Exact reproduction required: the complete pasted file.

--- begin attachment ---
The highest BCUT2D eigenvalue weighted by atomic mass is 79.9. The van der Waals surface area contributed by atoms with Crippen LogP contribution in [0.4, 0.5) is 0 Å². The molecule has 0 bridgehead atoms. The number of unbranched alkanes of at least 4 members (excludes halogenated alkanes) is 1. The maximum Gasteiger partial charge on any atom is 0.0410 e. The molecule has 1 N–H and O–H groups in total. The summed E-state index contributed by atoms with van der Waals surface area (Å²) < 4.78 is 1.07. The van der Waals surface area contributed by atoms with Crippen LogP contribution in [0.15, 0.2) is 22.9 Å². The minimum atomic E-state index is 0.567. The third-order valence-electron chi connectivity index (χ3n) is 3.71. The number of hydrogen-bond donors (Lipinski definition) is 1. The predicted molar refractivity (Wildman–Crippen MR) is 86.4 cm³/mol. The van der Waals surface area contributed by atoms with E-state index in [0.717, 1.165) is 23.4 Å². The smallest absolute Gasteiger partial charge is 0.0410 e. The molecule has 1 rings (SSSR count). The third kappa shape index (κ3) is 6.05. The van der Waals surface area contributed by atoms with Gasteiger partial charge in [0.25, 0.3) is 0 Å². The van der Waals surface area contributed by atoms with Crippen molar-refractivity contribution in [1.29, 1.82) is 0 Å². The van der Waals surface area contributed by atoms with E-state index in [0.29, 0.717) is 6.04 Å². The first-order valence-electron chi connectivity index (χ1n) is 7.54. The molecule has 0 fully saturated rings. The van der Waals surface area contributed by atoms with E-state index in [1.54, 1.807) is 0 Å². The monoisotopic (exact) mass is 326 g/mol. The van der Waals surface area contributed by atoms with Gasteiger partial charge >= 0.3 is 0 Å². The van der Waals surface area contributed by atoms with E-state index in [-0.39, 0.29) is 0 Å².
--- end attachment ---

The highest BCUT2D eigenvalue weighted by atomic mass is 79.9. The van der Waals surface area contributed by atoms with Crippen LogP contribution in [0.4, 0.5) is 0 Å². The molecule has 0 bridgehead atoms. The number of unbranched alkanes of at least 4 members (excludes halogenated alkanes) is 1. The maximum Gasteiger partial charge on any atom is 0.0410 e. The molecule has 1 N–H and O–H groups in total. The summed E-state index contributed by atoms with van der Waals surface area (Å²) < 4.78 is 1.07. The van der Waals surface area contributed by atoms with Crippen LogP contribution in [0.15, 0.2) is 22.9 Å². The minimum atomic E-state index is 0.567. The third-order valence-electron chi connectivity index (χ3n) is 3.71. The number of hydrogen-bond donors (Lipinski definition) is 1. The predicted molar refractivity (Wildman–Crippen MR) is 86.4 cm³/mol. The van der Waals surface area contributed by atoms with E-state index in [0.717, 1.165) is 23.4 Å². The smallest absolute Gasteiger partial charge is 0.0410 e. The molecule has 1 rings (SSSR count). The third kappa shape index (κ3) is 6.05. The van der Waals surface area contributed by atoms with Gasteiger partial charge in [0.25, 0.3) is 0 Å². The van der Waals surface area contributed by atoms with Crippen molar-refractivity contribution in [1.29, 1.82) is 0 Å². The van der Waals surface area contributed by atoms with E-state index in [0.29, 0.717) is 6.04 Å². The first-order valence-electron chi connectivity index (χ1n) is 7.54. The molecule has 0 fully saturated rings. The van der Waals surface area contributed by atoms with E-state index in [1.54, 1.807) is 0 Å². The monoisotopic (exact) mass is 326 g/mol. The van der Waals surface area contributed by atoms with Gasteiger partial charge >= 0.3 is 0 Å². The van der Waals surface area contributed by atoms with E-state index in [-0.39, 0.29) is 0 Å².